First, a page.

Many nonfiction books—including those in the vast self-help and business genres—are about helping people to learn. And learning boils down to enduring change in behavior. When we’ve learned something, in short, we are able to do or say something that we could not do or say previously.
What people want to learn varies widely, of course—anything from how to get firmer abs to how to meditate. In any case, our job is to write instructions that work and make a lasting difference in readers’ lives.
I’ve been writing instructions for 25 years. The main thing I’ve learned is that they are tricky, tricky, tricky. Instructions can engage readers—or quickly turn them off.
In order to succeed, distinguish between two different kinds of instructions:
- Using a process (usually a step-by-step procedure) to produce a specific outcome
- Using stories and structured experiences to gain insight that supports behavior change
In this post, I’ll focus on process instruction.
Three elements of process instruction
Process learning is what usually comes to mind when we think about “teaching” someone to do something. Process learning helps people understand how to complete a task or take a series of actions.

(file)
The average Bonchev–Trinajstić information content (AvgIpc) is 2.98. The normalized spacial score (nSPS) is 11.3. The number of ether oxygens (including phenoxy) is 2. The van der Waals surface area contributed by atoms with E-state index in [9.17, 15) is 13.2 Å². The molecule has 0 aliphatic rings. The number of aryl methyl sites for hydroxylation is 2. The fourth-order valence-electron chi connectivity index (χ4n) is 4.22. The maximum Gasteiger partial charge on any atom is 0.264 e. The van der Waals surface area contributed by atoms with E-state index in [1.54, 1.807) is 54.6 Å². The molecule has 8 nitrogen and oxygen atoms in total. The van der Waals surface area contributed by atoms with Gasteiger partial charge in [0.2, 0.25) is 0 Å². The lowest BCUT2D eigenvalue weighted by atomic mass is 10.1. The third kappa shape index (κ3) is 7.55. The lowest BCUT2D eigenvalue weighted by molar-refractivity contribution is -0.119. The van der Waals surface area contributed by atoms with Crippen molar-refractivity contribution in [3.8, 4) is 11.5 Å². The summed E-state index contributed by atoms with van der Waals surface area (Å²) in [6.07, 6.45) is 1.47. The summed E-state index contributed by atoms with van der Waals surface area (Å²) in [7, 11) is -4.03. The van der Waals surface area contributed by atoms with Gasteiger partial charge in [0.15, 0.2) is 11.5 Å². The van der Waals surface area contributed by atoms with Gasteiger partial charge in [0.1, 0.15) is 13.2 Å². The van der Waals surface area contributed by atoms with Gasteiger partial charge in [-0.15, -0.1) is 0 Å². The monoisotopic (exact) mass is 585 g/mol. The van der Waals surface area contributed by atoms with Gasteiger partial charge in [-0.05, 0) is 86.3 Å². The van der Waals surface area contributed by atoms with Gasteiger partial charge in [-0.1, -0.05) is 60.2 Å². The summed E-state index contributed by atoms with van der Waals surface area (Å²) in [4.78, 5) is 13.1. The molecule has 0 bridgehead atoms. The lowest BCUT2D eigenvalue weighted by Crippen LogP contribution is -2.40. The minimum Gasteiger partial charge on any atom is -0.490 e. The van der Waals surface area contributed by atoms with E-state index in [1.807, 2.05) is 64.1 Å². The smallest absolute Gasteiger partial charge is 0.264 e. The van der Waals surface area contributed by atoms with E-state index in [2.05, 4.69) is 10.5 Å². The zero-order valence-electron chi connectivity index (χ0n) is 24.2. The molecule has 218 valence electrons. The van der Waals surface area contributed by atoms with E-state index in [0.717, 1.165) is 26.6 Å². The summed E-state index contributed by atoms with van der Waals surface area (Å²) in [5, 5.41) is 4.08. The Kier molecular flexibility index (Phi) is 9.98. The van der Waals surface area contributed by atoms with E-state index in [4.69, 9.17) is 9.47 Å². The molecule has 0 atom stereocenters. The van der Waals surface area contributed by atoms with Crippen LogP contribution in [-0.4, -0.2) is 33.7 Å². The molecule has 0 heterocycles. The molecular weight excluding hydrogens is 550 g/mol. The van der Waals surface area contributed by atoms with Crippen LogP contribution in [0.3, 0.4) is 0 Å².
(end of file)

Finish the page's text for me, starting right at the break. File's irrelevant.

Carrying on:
Process learning draws on traditional elements of instruction:
- State a rule or principle.
- Give an example of how to apply the rule or principle (and sometimes a non-example as well).
- Ask the reader to apply the rule and get immediate feedback.
An example of process instruction
Recipes offer common examples of process instructions. However, process instructions can apply to any aspect of human behavior.
Here’s an example from the work of psychologist B. J. Fogg on habit change. He teaches a course about making small changes in behavior—“baby steps,” or tiny habits—that cascade into larger changes over time.
More specifically, a tiny habit is a behavior that:
- You do at least once a day
- Takes less than 30 seconds
- Requires little effort
- Is triggered by one of your current habits
The above bulleted list offers the first element of process instructions—the rule or principle.
B. J. also offers lots of examples of tiny habits, such as:
- After I brush my teeth, I will floss one tooth.
- After I pour my morning coffee, I will text my mom.
- After I start the dishwasher, I will read one sentence from a book.
The final element of process instructions—giving readers immediate feedback on performance—is challenging: We’re not physically present with our readers, so we cannot observe what they do. With written instructions, however, we can describe things that might go wrong when people apply a rule and then suggest solutions.
Note: This post is based on material from a company named Seward Learning Partners. I’ve tried to reach them for years. If anyone has contact information, please let me know.